Copyright ©The Author(s) 2015. Published by Baishideng Publishing Group Inc. All rights reserved.
World J Otorhinolaryngol. Feb 28, 2015; 5(1): 1-4
Published online Feb 28, 2015. doi: 10.5319/wjo.v5.i1.1
Obstructive sleep apnea: An interdisciplinary challenge for otorhinolaryngologists
Haralampos Gouveris
Haralampos Gouveris, Department of Otorhinolaryngology, Medical Centre of the University of Mainz, 55131 Mainz, Germany
Author contributions: Gouveris H solely contributed to this manuscript.
Conflict-of-interest: The author has no conflict of interest related to the present manuscript to declare.
Open-Access: This article is an open-access article which was selected by an in-house editor and fully peer-reviewed by external reviewers. It is distributed in accordance with the Creative Commons Attribution Non Commercial (CC BY-NC 4.0) license, which permits others to distribute, remix, adapt, build upon this work non-commercially, and license their derivative works on different terms, provided the original work is properly cited and the use is non-commercial. See: http://creativecommons.org/licenses/by-nc/4.0/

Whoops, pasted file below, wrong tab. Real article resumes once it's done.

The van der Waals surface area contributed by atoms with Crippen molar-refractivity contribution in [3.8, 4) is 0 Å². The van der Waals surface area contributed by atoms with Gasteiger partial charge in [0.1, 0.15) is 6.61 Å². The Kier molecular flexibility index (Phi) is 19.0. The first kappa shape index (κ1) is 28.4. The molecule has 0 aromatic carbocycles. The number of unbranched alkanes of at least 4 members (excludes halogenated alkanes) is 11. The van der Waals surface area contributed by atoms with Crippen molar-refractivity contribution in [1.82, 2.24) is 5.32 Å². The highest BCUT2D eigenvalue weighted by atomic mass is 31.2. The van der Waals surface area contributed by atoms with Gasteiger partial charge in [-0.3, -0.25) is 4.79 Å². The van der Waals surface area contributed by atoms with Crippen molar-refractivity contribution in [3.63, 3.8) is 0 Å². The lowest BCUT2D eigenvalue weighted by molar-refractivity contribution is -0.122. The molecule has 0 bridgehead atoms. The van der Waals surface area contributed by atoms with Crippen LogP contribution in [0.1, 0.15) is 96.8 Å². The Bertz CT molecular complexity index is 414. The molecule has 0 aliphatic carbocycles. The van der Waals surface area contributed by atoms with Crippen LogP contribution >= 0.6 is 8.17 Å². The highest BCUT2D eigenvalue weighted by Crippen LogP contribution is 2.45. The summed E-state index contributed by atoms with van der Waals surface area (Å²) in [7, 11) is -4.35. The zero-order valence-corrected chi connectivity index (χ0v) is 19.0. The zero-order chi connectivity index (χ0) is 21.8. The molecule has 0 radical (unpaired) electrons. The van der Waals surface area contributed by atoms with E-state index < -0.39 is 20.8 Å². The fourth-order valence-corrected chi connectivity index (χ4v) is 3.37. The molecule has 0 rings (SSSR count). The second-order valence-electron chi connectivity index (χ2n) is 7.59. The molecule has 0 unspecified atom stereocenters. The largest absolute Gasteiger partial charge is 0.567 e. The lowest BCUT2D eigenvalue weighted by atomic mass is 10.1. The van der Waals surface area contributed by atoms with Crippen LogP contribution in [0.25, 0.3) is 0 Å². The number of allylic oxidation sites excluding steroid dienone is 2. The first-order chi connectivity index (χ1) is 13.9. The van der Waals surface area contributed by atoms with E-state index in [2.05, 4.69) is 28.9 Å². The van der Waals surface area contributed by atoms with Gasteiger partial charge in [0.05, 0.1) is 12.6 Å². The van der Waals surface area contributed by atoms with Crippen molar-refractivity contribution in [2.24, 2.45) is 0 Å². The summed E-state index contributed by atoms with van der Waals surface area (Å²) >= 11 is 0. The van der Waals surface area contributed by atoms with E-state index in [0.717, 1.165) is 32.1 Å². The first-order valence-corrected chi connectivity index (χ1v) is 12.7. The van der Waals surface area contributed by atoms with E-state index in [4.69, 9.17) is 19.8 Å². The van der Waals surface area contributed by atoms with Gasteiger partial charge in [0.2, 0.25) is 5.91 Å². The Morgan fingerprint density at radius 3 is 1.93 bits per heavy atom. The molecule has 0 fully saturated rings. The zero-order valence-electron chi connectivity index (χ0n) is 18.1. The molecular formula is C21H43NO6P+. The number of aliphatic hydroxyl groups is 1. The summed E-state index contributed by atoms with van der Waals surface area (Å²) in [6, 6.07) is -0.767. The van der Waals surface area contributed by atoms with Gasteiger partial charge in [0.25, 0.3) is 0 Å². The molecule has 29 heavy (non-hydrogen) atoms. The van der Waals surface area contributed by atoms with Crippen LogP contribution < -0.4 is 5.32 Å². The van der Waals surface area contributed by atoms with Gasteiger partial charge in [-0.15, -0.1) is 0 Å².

Correspondence to: Haralampos Gouveris, MD, PhD, Department of Otorhinolaryngology, Medical Centre of the University of Mainz, Langenbeckstr.1, 55131 Mainz, Germany. hagouve@yahoo.de
Telephone: +49-6131-177361 Fax: +49-6131-176637
Received: December 11, 2014
Peer-review started: December 13, 2014
First decision: December 26, 2014
Revised: January 5, 2015
Accepted: January 15, 2015
Article in press: January 15, 2015
Published online: February 28, 2015
Core Tip

Core tip: Otolaryngologists are quite often the first medical specialists to be contacted by patients with such complaints as snoring, episodic sleep apnea observed by the bed partners with or without reported excessive daytime sleepiness and may therefore emerge as important gatekeepers of the general health of an individual by means of an active preventive, and in many cases therapeutic, role.